You can't write an ABCs blog about middle level education with the letter A and not write about Adolescents. Not only are they the reason why we celebrate Middle Level Education Month in March, but they are the main magnificent reason why we do what we do. They are also the reason we don't what we don't. What does that mean? In order to answer that curious question, it's important to remind ourselves about their unique characteristics because they are unlike anybody else on this planet.
In This We Believe (pp. 53-62), we are reminded about the true nature of adolescent achievement. Typically, when we talk about achievement, we discuss grades, added-value, measured progress, and assessment results, but these pages always help me remember that adolescents are trying to achieve in many different areas. Specifically, they are trying to find success in 5 key areas we can't ignore:
- Physical: Adolescents are going through the most rapid physical change of their lives, and they are doing so at irregular rates. That's why we have students in the same school who are already gifted athletes sprinting, throwing, and dancing like professionals as well as students who are earnestly working through the essentials of coordination, balance, and movement.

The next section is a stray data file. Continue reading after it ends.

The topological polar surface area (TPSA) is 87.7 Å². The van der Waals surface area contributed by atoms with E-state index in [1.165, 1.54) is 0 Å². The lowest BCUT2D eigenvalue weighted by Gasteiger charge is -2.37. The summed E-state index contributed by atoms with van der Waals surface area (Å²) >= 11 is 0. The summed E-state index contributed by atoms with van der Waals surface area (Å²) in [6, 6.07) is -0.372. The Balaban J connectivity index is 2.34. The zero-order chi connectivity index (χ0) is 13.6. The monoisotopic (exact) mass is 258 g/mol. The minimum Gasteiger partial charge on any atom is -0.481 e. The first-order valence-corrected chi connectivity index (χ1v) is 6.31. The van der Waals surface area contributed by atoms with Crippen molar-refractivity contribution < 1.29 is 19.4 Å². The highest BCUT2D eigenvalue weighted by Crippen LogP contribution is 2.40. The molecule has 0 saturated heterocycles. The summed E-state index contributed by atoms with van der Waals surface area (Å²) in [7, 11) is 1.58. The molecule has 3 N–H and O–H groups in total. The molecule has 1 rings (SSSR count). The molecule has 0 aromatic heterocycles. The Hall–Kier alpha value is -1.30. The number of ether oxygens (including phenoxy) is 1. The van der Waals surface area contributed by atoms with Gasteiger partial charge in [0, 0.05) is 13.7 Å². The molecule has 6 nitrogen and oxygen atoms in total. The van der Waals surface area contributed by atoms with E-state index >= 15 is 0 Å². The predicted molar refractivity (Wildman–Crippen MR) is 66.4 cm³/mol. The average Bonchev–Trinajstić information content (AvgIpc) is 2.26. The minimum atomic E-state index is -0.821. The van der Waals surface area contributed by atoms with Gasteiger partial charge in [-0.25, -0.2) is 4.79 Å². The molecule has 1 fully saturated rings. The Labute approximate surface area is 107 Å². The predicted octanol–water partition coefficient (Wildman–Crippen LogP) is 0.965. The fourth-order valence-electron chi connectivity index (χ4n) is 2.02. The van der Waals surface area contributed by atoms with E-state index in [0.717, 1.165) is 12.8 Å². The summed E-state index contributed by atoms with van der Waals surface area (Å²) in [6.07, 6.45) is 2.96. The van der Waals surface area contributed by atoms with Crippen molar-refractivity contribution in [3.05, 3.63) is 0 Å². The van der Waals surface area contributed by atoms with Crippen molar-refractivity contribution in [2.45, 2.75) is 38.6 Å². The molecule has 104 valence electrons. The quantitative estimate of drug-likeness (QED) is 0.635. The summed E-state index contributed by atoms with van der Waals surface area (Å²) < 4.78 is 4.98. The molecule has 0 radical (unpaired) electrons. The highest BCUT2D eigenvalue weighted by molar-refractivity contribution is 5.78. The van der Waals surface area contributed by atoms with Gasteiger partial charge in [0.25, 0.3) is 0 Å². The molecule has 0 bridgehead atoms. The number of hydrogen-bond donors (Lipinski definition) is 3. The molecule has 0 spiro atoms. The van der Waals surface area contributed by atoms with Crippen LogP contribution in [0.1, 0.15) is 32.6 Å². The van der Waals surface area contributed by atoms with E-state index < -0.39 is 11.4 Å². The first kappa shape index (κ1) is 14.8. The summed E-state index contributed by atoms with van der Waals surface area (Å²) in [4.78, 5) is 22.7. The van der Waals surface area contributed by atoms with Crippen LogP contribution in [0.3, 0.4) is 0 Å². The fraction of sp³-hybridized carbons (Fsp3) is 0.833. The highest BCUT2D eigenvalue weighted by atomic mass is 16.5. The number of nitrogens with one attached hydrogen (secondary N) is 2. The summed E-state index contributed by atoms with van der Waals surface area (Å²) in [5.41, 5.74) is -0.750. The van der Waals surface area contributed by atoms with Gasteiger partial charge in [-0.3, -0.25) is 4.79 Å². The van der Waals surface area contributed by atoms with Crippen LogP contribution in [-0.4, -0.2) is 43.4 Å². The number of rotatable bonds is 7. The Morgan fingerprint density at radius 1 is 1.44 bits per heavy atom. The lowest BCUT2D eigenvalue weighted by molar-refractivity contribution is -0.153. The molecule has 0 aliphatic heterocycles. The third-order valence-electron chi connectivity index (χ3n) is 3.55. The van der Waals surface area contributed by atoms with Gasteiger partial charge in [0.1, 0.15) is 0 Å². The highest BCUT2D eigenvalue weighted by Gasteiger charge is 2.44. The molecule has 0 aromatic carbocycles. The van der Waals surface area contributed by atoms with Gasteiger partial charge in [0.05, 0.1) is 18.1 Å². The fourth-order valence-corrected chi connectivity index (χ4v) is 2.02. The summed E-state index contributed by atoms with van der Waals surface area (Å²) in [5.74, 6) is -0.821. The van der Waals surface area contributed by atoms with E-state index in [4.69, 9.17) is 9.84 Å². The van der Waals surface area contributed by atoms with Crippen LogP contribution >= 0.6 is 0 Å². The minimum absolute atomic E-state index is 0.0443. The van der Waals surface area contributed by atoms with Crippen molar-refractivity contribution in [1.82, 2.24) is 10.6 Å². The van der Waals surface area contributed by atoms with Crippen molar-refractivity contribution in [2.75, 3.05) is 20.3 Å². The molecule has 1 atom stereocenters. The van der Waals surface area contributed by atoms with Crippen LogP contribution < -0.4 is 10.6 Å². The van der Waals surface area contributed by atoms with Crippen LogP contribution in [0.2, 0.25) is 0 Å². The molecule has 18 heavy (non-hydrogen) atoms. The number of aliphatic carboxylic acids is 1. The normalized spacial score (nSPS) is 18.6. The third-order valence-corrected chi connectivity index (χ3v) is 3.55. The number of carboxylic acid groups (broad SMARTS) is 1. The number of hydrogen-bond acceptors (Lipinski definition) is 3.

- Cognitive-Intellectual: Like their bodies, adolescents' brains are also growing and changing at a rapid rate, and that change can be similarly uneven. That's why they tend to act impulsively and make risky decisions without thinking them all the way through. There are changes going on in the frontal lobe; in the myelin sheath; in the synapses; and in the mental processing that affect foresight, organization, time-management and more. In addition, the increase in hormones affects how the brain responds to stress, fatigue, and crisis. That's why we have students who are making tremendous leaps in abstract, divergent thinking as well as students who are working through concrete, sequential thinking. In fact, the only other time that we develop this quickly is birth to three years old.